Santos Quagmire
October 1, 2016

For those who have fought in a war, peace is the ultimate sought out end state. However, Colombia’s President Santos failed to put his idealistic theorems aside and negotiate peace with the FARC from a position of strength, not as equals. This led to a referendum where the Colombian voters voted against the FARC, not against peace.

The results of this poll reflect a deeply divided political approach to the process and a polarized appreciation of the conflict between the rural outer lying areas and the urban centers. Former President Alvaro Uribe of the right wing party “Centro Democratico” (CD) led the opposition to Santos’ YES campaign. Former President Uribe believes in peace with the FARC, however from a position of negotiated strength with a substantive difference of the meaning of peace. Santos believed in a peer approach to the negotiated peace, affording concessions, which would allow the FARC not to be punished for war crimes and unify as a political party and option. Only 55,737 votes divided the NO victory over the YES. Rural areas which bear the brunt of the conflict voted overwhelmingly to support the YES option, however, the urban centers, who have served as safe havens for internal displaced Colombians fleeing the conflict, overpoweringly voted NO. Conversely, only 38% of the Colombian electorate turned out to vote amid speculation of President Santos paying off high-level politicians of all parties to seek a YES victory, voters not enthused with the terms of the peace accord, Colombians not approving of Santos as President, and a lack of transparency in the process.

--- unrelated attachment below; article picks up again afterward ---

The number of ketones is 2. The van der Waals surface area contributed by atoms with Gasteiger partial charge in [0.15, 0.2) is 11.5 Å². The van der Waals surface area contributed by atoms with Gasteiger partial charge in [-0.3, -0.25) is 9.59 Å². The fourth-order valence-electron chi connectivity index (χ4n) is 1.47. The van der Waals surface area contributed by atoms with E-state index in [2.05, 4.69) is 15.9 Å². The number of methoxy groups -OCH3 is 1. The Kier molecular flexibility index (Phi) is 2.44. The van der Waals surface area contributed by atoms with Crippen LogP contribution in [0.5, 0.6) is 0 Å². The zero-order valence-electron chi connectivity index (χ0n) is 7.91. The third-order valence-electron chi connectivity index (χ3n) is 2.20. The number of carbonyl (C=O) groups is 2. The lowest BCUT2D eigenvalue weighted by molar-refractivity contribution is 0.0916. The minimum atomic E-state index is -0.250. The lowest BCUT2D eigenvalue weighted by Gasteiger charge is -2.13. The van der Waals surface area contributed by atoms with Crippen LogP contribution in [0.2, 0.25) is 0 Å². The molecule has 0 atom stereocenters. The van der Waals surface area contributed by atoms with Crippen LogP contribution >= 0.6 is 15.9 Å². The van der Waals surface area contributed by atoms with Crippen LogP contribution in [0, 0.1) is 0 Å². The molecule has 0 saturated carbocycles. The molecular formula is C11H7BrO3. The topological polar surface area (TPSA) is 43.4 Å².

Former President Uribe currently enjoys a 59% approval rating, 22% points greater than President Santos, thus now placing himself and his CD party as key players in the next round of negotiations with the FARC. Uribe is seeking a complete revision of the peace accord. He wishes for transparency in the process and inclusion of the 62% of the electorate who did not vote. He is also seeking for critical revisions including no FARC member found of committing crimes can run for office, FARC leadership to serve in prison for crimes committed, FARC to pay compensation to their victims, and no changes be made to the Colombian constitution as a means to accommodate the FARC.